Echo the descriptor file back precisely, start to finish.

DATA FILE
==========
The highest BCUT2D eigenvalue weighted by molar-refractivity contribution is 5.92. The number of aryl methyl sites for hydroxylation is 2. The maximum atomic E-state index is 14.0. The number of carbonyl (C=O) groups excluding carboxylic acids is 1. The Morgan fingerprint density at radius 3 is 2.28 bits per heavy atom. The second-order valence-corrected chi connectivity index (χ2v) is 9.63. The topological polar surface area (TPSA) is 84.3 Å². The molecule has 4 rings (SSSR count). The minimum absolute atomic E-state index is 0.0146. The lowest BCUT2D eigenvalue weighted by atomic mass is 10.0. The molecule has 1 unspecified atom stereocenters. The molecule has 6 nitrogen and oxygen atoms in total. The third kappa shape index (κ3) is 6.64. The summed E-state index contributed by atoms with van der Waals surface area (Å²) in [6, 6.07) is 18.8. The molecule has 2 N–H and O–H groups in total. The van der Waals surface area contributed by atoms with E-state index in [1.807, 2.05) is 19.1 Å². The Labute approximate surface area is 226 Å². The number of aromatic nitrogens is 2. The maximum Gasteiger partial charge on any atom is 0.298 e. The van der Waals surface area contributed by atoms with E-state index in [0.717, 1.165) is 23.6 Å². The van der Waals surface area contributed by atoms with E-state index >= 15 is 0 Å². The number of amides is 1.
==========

The highest BCUT2D eigenvalue weighted by molar-refractivity contribution is 5.92. The number of aryl methyl sites for hydroxylation is 2. The maximum atomic E-state index is 14.0. The number of carbonyl (C=O) groups excluding carboxylic acids is 1. The Morgan fingerprint density at radius 3 is 2.28 bits per heavy atom. The second-order valence-corrected chi connectivity index (χ2v) is 9.63. The topological polar surface area (TPSA) is 84.3 Å². The molecule has 4 rings (SSSR count). The minimum absolute atomic E-state index is 0.0146. The lowest BCUT2D eigenvalue weighted by atomic mass is 10.0. The molecule has 1 unspecified atom stereocenters. The molecule has 6 nitrogen and oxygen atoms in total. The third kappa shape index (κ3) is 6.64. The summed E-state index contributed by atoms with van der Waals surface area (Å²) in [6, 6.07) is 18.8. The molecule has 2 N–H and O–H groups in total. The van der Waals surface area contributed by atoms with E-state index in [1.807, 2.05) is 19.1 Å². The Labute approximate surface area is 226 Å². The number of aromatic nitrogens is 2. The maximum Gasteiger partial charge on any atom is 0.298 e. The van der Waals surface area contributed by atoms with E-state index in [0.717, 1.165) is 23.6 Å². The van der Waals surface area contributed by atoms with E-state index >= 15 is 0 Å². The number of amides is 1.